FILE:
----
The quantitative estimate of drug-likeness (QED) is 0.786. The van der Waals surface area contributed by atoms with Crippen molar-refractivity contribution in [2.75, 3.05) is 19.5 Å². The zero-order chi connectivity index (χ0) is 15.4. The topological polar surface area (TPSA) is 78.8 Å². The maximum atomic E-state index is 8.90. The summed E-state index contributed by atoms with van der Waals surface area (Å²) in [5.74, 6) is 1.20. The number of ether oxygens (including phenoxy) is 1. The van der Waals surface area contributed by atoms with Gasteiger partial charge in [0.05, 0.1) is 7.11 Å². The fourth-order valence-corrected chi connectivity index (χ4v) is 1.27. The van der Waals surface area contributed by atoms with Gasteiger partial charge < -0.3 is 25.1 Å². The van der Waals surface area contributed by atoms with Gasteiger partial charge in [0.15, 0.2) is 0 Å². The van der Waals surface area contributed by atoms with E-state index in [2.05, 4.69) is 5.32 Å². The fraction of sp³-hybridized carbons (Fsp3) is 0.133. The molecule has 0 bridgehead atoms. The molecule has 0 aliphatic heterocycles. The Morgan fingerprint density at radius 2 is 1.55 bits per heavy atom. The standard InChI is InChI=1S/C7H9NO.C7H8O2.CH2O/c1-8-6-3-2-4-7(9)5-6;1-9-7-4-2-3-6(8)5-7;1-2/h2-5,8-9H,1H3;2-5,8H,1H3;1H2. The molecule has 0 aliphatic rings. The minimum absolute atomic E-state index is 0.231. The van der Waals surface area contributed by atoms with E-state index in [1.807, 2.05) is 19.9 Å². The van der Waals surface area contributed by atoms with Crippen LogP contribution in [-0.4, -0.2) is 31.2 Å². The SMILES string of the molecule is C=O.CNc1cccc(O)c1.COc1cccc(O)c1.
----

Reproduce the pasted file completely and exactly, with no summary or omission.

The quantitative estimate of drug-likeness (QED) is 0.786. The van der Waals surface area contributed by atoms with Crippen molar-refractivity contribution in [2.75, 3.05) is 19.5 Å². The zero-order chi connectivity index (χ0) is 15.4. The topological polar surface area (TPSA) is 78.8 Å². The maximum atomic E-state index is 8.90. The summed E-state index contributed by atoms with van der Waals surface area (Å²) in [5.74, 6) is 1.20. The number of ether oxygens (including phenoxy) is 1. The van der Waals surface area contributed by atoms with Gasteiger partial charge in [0.05, 0.1) is 7.11 Å². The fourth-order valence-corrected chi connectivity index (χ4v) is 1.27. The van der Waals surface area contributed by atoms with Gasteiger partial charge < -0.3 is 25.1 Å². The van der Waals surface area contributed by atoms with Gasteiger partial charge in [0.15, 0.2) is 0 Å². The van der Waals surface area contributed by atoms with E-state index in [2.05, 4.69) is 5.32 Å². The fraction of sp³-hybridized carbons (Fsp3) is 0.133. The molecule has 0 bridgehead atoms. The molecule has 0 aliphatic heterocycles. The Morgan fingerprint density at radius 2 is 1.55 bits per heavy atom. The standard InChI is InChI=1S/C7H9NO.C7H8O2.CH2O/c1-8-6-3-2-4-7(9)5-6;1-9-7-4-2-3-6(8)5-7;1-2/h2-5,8-9H,1H3;2-5,8H,1H3;1H2. The molecule has 0 aliphatic rings. The minimum absolute atomic E-state index is 0.231. The van der Waals surface area contributed by atoms with E-state index in [1.807, 2.05) is 19.9 Å². The van der Waals surface area contributed by atoms with Crippen LogP contribution in [-0.4, -0.2) is 31.2 Å². The SMILES string of the molecule is C=O.CNc1cccc(O)c1.COc1cccc(O)c1.